As I was driving under a brilliant sun in a bright deep blue sky along the highways from Fez to Marrakech just east of the city of Rabat in Morocco, I crossed a bridge which I later found out that — at 950 meters in length with two arched towers which are 200 meters in height and symbolize the new doors to the cities of Rabat and Salé — it is the longest cable-stayed bridge in Africa.
Mohammed VI Bridge in Morocco
Construction work was occurring on the bridge at the time I crossed it, leaving the three lanes heading southwest towards Casablanca closed; but they were in service again not far from the bridge. I took that as an opportunity to park the car and take some photographs.
A construction worker was approaching me — waving his arms for me not to park there — after I turned off the engine to the car. I motioned to him that I was simply stopping for a few minutes to take photographs of the bridge. After a moment or so, he let me know that I was okay where I was and walked back to working on the bridge.
The Mohammed VI Bridge was named after — and by — the current king of Morocco during an inauguration ceremony for the grand opening of the bridge on Thursday,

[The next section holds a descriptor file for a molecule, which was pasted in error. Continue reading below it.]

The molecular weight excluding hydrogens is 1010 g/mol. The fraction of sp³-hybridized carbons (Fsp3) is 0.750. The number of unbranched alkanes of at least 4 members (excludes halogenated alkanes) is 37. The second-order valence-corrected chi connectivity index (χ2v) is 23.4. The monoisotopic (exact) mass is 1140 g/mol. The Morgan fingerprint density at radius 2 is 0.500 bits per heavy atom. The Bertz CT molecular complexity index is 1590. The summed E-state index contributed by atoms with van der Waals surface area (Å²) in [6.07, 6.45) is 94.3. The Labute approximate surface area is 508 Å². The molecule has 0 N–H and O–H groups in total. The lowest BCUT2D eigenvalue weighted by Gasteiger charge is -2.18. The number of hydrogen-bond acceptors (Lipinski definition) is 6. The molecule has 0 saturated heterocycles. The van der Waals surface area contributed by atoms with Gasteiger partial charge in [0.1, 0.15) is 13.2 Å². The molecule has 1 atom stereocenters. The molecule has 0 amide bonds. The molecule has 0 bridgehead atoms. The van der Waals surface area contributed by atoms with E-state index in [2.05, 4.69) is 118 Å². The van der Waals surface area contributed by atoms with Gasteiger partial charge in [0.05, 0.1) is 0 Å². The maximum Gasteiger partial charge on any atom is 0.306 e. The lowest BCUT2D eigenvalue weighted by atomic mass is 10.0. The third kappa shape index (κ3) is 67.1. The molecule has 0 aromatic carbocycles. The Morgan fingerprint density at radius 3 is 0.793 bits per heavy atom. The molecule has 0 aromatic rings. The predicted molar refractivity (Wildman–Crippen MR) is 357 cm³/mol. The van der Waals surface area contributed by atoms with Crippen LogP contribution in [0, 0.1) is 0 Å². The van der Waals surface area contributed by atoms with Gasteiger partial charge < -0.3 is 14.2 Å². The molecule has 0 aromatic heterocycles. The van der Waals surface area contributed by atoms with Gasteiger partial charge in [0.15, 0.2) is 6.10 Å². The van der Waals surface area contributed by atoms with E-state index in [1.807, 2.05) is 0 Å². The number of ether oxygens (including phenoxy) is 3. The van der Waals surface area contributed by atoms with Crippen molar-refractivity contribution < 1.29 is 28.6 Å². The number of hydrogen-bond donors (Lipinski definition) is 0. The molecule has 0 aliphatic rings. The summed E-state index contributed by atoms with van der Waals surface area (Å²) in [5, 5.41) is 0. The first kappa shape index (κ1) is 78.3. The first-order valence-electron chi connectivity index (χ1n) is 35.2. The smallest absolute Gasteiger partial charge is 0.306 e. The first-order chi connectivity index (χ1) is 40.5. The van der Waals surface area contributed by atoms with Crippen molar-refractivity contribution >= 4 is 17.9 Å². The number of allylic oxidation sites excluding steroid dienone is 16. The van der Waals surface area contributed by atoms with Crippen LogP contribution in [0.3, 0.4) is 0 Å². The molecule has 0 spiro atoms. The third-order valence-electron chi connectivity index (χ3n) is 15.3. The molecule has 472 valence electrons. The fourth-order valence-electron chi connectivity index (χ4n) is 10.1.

Rabat Grand Bypass motorway — which is a toll road that is approximately 41.5 kilometers or almost 25 miles in length — crosses the bridge over the Bou Regreg valley; serves the city of Tamesna; and is instrumental in connecting the cities of Rabat and Salé while:
Simultaneously alleviating traffic
Saving on fuel costs
Reducing the emission of greenhouse gases and pollution
Decreasing the number of motor vehicle accidents
Saving motorists up to 30 percent in time over using the old road
Improving traffic congestion in Hay Riad, which is the western residential suburb of the capitol city, and
Generating economic benefits for the cities of Rabat and Salé
The cost of the construction was financed by the European Investment Bank and Autoroutes du Maroc — the latter of which predicts daily traffic of 50,000 vehicles on the bypass.
The deck of the bridge is supported with 160 cables — comprised of two sets of 20 pairs of parallel multi-strand stay cables — and is illuminated at night with a lighting system which is capable of displaying up to 16 million colors. Lighting the bridge is 75 percent more efficient with the use of light-emitting diode technology when compared to using conventional light bulbs.
The bypass is part of the road plan 2035 of Morocco, whose goal is to build new roads and improve current ones over the course of the next 25 years, with isolated rural areas among the biggest beneficiaries.
When I was finished photographing the bridge, I waved to the construction worker, indicating my way of thanking him — and he came over wanting cigarettes from me. Since I do not smoke, I had no cigarettes to give him — to his disappointment — so I continued on my way to Marrakech.
I intend to write articles detailing trip reports of my experiences in Fez and Marrakech.